STEVE INSKEEP, host:
You know the old saying it takes money to make money? MGM Studios has one of the hottest movie properties going and they don't have the money to finish it. It's author J.R.R. Tolkien's "The Hobbit." It will not be coming to a theater near you anytime soon. Reporter Kim Masters joins us now. We touch base with her from time to time on things Hollywood.
KIM MASTERS: Hi, Steve.
INSKEEP: So what is stopping "The Hobbit" from getting done?
MASTERS: "The Hobbit" is a joint effort between Warner Brothers and MGM. And MGM is a very troubled studio and has been for some time, but it's in crisis now. There are creditors who are owed a great deal of money. They're trying to sell it. And there are no buyers. Things are in a funk in Hollywood. And so "The Hobbit"�is in limbo.
INSKEEP: But I want to figure this out, because it's not like this studio is, you know, just saying I'd gladly pay you Tuesday for a hamburger today. I mean, they've got "The Hobbit." This is something that's got a guaranteed built-in audience. You can assume that it's going to make tons of money. Why wouldn't creditors line up to loan money to something like that?
MASTERS: You know, it's not just�"The Hobbit." They want to sell this property, the studio. And the studio has been just languishing. It has no money. It put out - its last movie that it released was�"Hot Tub Time Machine." Memorable, right? That's a stick with you.
(Soundbite of laughter)
MASTERS: They'd like to go in a time machine back to the days when they were really vibrant and alive. But they're not. They have nothing. They had Guillermo del Toro lined up, this wonderful director who did�"Pan's Labyrinth"�and seemed like a great guy. He had, of course, Peter Jackson, who did�"The Lord of the Rings"�trilogy. He was blessed by Peter Jackson to do two�Hobbit�movies, actually.
And then he had to back out. Why? Because it's in limbo. And if they go forward now and there is no buyer and all of these creditors that are owed money and are controlling the fate of MGM decide to go into bankruptcy, then a company like Time Warner that invested in�"The Hobbit" could find that it is completely out of luck and that it had lost its investment while this company is stuck in bankruptcy. So it's held�"The Hobbit"�up indefinitely.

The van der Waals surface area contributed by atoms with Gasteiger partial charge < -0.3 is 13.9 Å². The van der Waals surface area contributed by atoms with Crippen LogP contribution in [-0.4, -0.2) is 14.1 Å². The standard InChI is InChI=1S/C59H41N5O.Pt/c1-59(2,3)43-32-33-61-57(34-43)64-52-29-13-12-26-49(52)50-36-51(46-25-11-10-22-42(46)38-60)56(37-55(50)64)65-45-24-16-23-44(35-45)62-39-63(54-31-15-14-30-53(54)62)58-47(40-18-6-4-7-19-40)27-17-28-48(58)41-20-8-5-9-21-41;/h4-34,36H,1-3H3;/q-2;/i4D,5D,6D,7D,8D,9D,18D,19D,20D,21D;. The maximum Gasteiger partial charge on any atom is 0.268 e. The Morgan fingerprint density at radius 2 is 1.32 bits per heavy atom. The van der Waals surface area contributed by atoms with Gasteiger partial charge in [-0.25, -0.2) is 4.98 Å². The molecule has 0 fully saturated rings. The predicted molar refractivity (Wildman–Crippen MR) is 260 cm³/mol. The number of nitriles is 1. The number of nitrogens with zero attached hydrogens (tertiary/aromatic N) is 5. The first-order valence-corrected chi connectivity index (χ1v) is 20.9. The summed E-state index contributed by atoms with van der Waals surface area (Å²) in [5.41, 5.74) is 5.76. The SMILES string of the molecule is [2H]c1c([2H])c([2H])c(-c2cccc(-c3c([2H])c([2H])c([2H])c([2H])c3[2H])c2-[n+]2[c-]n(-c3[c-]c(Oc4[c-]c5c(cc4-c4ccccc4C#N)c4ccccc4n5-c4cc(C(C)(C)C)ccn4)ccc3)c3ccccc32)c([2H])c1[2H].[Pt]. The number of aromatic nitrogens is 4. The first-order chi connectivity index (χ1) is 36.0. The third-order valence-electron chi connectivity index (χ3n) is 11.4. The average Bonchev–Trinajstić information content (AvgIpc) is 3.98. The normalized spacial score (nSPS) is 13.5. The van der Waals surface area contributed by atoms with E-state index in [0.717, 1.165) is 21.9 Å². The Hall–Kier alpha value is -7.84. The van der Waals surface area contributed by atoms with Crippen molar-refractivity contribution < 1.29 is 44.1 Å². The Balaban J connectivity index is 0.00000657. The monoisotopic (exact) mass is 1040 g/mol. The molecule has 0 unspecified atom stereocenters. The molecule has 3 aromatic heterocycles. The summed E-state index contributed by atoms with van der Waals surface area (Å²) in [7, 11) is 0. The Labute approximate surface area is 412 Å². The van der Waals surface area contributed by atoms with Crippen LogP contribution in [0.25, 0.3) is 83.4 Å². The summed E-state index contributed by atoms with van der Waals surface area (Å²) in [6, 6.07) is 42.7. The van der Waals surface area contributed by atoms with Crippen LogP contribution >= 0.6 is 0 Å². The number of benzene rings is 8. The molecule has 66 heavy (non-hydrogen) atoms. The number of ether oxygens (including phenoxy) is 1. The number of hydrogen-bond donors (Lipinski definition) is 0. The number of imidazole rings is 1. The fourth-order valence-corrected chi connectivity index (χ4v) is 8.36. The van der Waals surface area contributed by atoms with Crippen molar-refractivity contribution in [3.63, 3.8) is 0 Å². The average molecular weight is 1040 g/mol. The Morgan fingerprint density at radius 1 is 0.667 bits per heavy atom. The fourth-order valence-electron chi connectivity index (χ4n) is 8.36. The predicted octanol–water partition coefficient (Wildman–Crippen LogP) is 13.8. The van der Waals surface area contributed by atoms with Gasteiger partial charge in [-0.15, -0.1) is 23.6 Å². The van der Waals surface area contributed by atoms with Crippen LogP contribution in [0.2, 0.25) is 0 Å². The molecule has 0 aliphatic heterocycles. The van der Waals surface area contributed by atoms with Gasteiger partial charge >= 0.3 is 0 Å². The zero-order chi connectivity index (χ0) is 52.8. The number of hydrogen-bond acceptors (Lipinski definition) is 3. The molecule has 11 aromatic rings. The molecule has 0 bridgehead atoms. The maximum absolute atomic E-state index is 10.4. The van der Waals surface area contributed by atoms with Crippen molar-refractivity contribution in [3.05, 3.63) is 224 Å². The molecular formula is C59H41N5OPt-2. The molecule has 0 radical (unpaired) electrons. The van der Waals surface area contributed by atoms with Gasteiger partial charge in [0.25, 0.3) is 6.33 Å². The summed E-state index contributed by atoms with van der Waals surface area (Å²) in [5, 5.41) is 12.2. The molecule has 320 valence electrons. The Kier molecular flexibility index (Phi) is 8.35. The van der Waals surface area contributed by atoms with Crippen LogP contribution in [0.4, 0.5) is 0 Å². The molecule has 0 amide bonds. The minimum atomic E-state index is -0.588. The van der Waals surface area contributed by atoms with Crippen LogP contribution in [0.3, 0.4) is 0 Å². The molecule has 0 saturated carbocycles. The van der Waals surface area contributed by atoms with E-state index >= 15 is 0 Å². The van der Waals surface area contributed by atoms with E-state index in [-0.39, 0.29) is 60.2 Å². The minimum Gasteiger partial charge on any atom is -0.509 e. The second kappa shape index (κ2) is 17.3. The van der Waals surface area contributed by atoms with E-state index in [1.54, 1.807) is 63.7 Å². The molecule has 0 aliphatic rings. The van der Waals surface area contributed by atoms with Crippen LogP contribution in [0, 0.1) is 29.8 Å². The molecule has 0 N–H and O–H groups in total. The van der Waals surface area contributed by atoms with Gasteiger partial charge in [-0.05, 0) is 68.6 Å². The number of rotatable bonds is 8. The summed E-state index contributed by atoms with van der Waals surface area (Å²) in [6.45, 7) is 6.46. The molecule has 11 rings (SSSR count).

INSKEEP: And also the latest 007 movie.
MASTERS: That's exactly right. What would seem to be one of the surest thing in the movie business, Bond, you know, James Bond - that would have been Bond 23. Talk about a franchise. But again, the Broccoli family which controls Bond they don't want to go forward with the Bond movie and then find that there's a bankruptcy and this thing is bollixed up in a bankruptcy for an indefinite period. So all of this stuff is now on hold. And it's a symptom of what's wrong with Hollywood.
INSKEEP: I think you've just answered the question for me of why, even though these movies seem to be guaranteed money makers, that they might not go forward, because the possibility of a bankruptcy raises big questions about who would ever get the profits from that.
MASTERS: There's that, and there's - and then there's another issue relating to this MGM sale, which is it owns this library. Libraries have plummeted in value. DVDs are not selling. There's all of this uncertainty about how you're going to watch movies and who's going to pay for it. You know, are you going to watch it in your house, is it going to be streamed, are you going to get it for a dollar out of Redbox? So the library value is questionable, and that holds up the MGM sale, and therefore everything is on hold.
INSKEEP: When Hollywood can't even get "The Hobbit" and a James Bond movie out the door, does that make the whole industry, well beyond MGM, a little depressed?
MASTERS: Well, it's not just that. We just had one of the worst - the Memorial Day weekend, which a had a number of big, supposedly big movies - you know, "Prince of Persia" and the godforsaken "Sex and the City" sequel, this is one of the worst box office weekends on Memorial Day I think since 1993. So there is anxiety, of course, in Hollywood right now. And there's a feeling that the future is a big question mark.
INSKEEP: Kim, always good to talk with you.
MASTERS: Thank you, Steve.
INSKEEP: Kim Masters hosts THE BUSINESS on member station KCRW and is editor-at-large for The Hollywood Reporter.
NPR transcripts are created on a rush deadline by Verb8tm, Inc., an NPR contractor, and produced using a proprietary transcription process developed with NPR. This text may not be in its final form and may be updated or revised in the future. Accuracy and availability may vary. The authoritative record of NPR’s programming is the audio record.